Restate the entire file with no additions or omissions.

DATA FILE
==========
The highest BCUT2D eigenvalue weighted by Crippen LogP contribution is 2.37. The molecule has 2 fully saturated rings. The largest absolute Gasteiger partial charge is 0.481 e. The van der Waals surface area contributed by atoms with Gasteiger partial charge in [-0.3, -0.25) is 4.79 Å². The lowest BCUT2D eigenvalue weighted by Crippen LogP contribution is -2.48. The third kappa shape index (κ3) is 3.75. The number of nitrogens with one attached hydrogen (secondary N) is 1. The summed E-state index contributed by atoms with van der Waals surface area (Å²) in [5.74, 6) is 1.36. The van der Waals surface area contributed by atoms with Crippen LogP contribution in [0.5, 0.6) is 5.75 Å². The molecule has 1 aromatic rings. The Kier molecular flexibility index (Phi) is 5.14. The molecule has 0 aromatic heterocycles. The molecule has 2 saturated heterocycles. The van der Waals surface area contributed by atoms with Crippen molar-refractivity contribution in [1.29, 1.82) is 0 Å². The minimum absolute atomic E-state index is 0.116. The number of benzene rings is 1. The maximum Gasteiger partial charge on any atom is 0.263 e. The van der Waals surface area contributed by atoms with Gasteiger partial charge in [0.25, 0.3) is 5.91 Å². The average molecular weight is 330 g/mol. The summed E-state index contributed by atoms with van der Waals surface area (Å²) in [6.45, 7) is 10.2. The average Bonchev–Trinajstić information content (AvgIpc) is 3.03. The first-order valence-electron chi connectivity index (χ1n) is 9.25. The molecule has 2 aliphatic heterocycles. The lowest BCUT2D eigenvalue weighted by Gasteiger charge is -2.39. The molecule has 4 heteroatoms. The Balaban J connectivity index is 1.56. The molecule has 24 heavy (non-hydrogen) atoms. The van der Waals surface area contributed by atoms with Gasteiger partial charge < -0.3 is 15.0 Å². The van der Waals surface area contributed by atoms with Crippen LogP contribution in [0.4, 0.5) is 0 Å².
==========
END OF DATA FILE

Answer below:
The highest BCUT2D eigenvalue weighted by Crippen LogP contribution is 2.37. The molecule has 2 fully saturated rings. The largest absolute Gasteiger partial charge is 0.481 e. The van der Waals surface area contributed by atoms with Gasteiger partial charge in [-0.3, -0.25) is 4.79 Å². The lowest BCUT2D eigenvalue weighted by Crippen LogP contribution is -2.48. The third kappa shape index (κ3) is 3.75. The number of nitrogens with one attached hydrogen (secondary N) is 1. The summed E-state index contributed by atoms with van der Waals surface area (Å²) in [5.74, 6) is 1.36. The van der Waals surface area contributed by atoms with Crippen LogP contribution in [0.5, 0.6) is 5.75 Å². The molecule has 1 aromatic rings. The Kier molecular flexibility index (Phi) is 5.14. The molecule has 0 aromatic heterocycles. The molecule has 2 saturated heterocycles. The van der Waals surface area contributed by atoms with Crippen molar-refractivity contribution in [1.29, 1.82) is 0 Å². The minimum absolute atomic E-state index is 0.116. The number of benzene rings is 1. The maximum Gasteiger partial charge on any atom is 0.263 e. The van der Waals surface area contributed by atoms with Gasteiger partial charge in [0.25, 0.3) is 5.91 Å². The average molecular weight is 330 g/mol. The summed E-state index contributed by atoms with van der Waals surface area (Å²) in [6.45, 7) is 10.2. The average Bonchev–Trinajstić information content (AvgIpc) is 3.03. The first-order valence-electron chi connectivity index (χ1n) is 9.25. The molecule has 2 aliphatic heterocycles. The lowest BCUT2D eigenvalue weighted by Gasteiger charge is -2.39. The molecule has 4 heteroatoms. The Balaban J connectivity index is 1.56. The molecule has 24 heavy (non-hydrogen) atoms. The van der Waals surface area contributed by atoms with Gasteiger partial charge < -0.3 is 15.0 Å². The van der Waals surface area contributed by atoms with Crippen LogP contribution in [0.4, 0.5) is 0 Å².